Jan 232013
 

planning, achievable goals, destiny, personal growth,

1. Plan a Preferred Future

As Lewis Carroll said: “If you don’t know where you are going, then any road will get you there.”  In 2013 take time to examine and discuss the details of every aspect of your lives, personal and professional, to achieve integrated success and happiness.

2. Be Pragmatic

In most of our near future, few of us will be playing for the NBA. The future has to reflect what is physically possible with available resources and limitations. We all need to create filters to keep us from wasting time and energy on what’s unachievable or irrelevant. See S.M.A.R.T. goals. Continue reading »

 January 23, 2013  Posted by at 6:00 AM Happiness, Visual Quote Tagged with: , ,  No Responses »
Oct 082012
 

cash management, cash flow, payment terms, managing business cash, manage accounts recieveables

Here are seven ways to recoup your company’s cash faster:

1. Offer a discount for early payment.

To incentivize your customers to pay you earlier, offer them a price discount if they do, and be sure to highlight it in the contract and invoice. Several of our customers take advantage of an early payment discount we offer, and sometimes even overnight a check to make sure they don’t miss our discount window.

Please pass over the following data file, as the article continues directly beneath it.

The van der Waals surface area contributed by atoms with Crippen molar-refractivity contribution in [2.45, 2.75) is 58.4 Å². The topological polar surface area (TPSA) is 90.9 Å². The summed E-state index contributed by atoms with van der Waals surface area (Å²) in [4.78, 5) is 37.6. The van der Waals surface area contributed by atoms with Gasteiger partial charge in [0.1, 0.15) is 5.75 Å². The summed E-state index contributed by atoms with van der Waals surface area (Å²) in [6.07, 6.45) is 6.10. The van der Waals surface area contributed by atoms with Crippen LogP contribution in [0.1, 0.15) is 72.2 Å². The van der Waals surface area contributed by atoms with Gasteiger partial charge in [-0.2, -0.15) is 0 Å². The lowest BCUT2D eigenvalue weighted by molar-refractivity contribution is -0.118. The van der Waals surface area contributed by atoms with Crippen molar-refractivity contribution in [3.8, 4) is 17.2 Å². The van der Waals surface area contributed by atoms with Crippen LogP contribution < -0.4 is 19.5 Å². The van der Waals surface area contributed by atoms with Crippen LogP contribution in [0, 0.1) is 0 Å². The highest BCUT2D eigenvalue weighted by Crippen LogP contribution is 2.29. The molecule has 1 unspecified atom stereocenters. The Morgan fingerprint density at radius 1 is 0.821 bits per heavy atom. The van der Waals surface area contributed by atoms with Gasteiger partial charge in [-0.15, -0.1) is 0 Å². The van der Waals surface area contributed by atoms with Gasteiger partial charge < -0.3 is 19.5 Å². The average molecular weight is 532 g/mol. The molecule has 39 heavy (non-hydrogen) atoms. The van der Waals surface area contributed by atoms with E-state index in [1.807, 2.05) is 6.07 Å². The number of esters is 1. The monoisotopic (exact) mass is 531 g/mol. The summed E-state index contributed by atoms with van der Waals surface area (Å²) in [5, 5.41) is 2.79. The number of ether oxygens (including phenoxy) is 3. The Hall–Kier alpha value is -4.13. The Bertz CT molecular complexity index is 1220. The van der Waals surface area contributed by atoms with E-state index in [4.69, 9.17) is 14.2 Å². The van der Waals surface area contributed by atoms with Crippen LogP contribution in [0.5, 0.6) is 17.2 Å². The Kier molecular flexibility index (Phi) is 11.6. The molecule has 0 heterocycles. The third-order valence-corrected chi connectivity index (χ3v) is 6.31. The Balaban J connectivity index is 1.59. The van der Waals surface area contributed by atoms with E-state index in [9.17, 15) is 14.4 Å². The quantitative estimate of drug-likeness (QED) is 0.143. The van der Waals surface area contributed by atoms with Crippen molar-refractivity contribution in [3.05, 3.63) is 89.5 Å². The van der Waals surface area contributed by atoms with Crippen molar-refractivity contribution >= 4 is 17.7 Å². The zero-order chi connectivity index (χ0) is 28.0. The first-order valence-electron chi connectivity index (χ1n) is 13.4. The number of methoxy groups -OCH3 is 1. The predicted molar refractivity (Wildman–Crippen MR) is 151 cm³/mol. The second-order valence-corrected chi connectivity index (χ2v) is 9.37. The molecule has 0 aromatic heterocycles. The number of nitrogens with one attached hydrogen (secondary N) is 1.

2. Use online payment systems.

Several of our customers use online systems to submit invoices. If we participate in those systems, we find many of them will pay off their invoices within 15 to 18 days of receiving them. The best part is that the money is electronically deposited directly into our account. If your customers are not using an online system, consider setting one up for your company. An example is using a service called bill.com, which allows you to pay anyone or be paid by anyone electronically.

3. Require an upfront fee.

If you know that servicing a customer requires you to expend big dollars on its behalf, collect as much of that money as possible (if not all of it) right away. Submit an initial invoice, and insist it is paid on receipt, or outside of normal payment terms. Most companies understand the situation and are willing to accommodate.